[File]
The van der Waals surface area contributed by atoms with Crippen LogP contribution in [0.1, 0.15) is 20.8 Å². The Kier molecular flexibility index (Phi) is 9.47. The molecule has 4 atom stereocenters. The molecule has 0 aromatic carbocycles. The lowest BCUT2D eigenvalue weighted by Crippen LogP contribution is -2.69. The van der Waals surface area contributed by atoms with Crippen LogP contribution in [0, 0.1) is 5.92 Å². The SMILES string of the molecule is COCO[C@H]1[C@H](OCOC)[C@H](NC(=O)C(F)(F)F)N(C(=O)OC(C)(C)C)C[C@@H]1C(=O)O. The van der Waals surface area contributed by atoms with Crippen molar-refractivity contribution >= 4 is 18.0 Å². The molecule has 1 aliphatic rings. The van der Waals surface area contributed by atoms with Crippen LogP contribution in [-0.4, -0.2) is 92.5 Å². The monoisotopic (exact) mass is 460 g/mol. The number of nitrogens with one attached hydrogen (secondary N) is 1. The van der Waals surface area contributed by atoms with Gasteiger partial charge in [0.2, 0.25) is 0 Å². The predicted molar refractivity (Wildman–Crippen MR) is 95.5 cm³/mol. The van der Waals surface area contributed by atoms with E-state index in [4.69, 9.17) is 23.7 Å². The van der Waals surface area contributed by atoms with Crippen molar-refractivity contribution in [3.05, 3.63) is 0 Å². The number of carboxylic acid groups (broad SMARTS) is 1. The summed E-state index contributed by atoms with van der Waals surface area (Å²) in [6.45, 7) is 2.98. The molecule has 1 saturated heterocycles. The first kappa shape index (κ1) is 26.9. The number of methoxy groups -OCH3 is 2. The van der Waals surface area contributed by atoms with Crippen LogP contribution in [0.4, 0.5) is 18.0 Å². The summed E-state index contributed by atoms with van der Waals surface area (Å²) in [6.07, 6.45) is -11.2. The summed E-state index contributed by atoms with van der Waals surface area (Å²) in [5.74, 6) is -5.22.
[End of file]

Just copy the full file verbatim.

The van der Waals surface area contributed by atoms with Crippen LogP contribution in [0.1, 0.15) is 20.8 Å². The Kier molecular flexibility index (Phi) is 9.47. The molecule has 4 atom stereocenters. The molecule has 0 aromatic carbocycles. The lowest BCUT2D eigenvalue weighted by Crippen LogP contribution is -2.69. The van der Waals surface area contributed by atoms with Crippen LogP contribution in [0, 0.1) is 5.92 Å². The SMILES string of the molecule is COCO[C@H]1[C@H](OCOC)[C@H](NC(=O)C(F)(F)F)N(C(=O)OC(C)(C)C)C[C@@H]1C(=O)O. The van der Waals surface area contributed by atoms with Crippen molar-refractivity contribution >= 4 is 18.0 Å². The molecule has 1 aliphatic rings. The van der Waals surface area contributed by atoms with Crippen LogP contribution in [-0.4, -0.2) is 92.5 Å². The monoisotopic (exact) mass is 460 g/mol. The number of nitrogens with one attached hydrogen (secondary N) is 1. The van der Waals surface area contributed by atoms with Gasteiger partial charge in [0.2, 0.25) is 0 Å². The predicted molar refractivity (Wildman–Crippen MR) is 95.5 cm³/mol. The van der Waals surface area contributed by atoms with E-state index in [4.69, 9.17) is 23.7 Å². The van der Waals surface area contributed by atoms with Crippen molar-refractivity contribution in [3.05, 3.63) is 0 Å². The number of carboxylic acid groups (broad SMARTS) is 1. The summed E-state index contributed by atoms with van der Waals surface area (Å²) in [6.45, 7) is 2.98. The molecule has 1 saturated heterocycles. The first kappa shape index (κ1) is 26.9. The number of methoxy groups -OCH3 is 2. The van der Waals surface area contributed by atoms with Crippen LogP contribution in [0.4, 0.5) is 18.0 Å². The summed E-state index contributed by atoms with van der Waals surface area (Å²) in [6.07, 6.45) is -11.2. The summed E-state index contributed by atoms with van der Waals surface area (Å²) in [5.74, 6) is -5.22.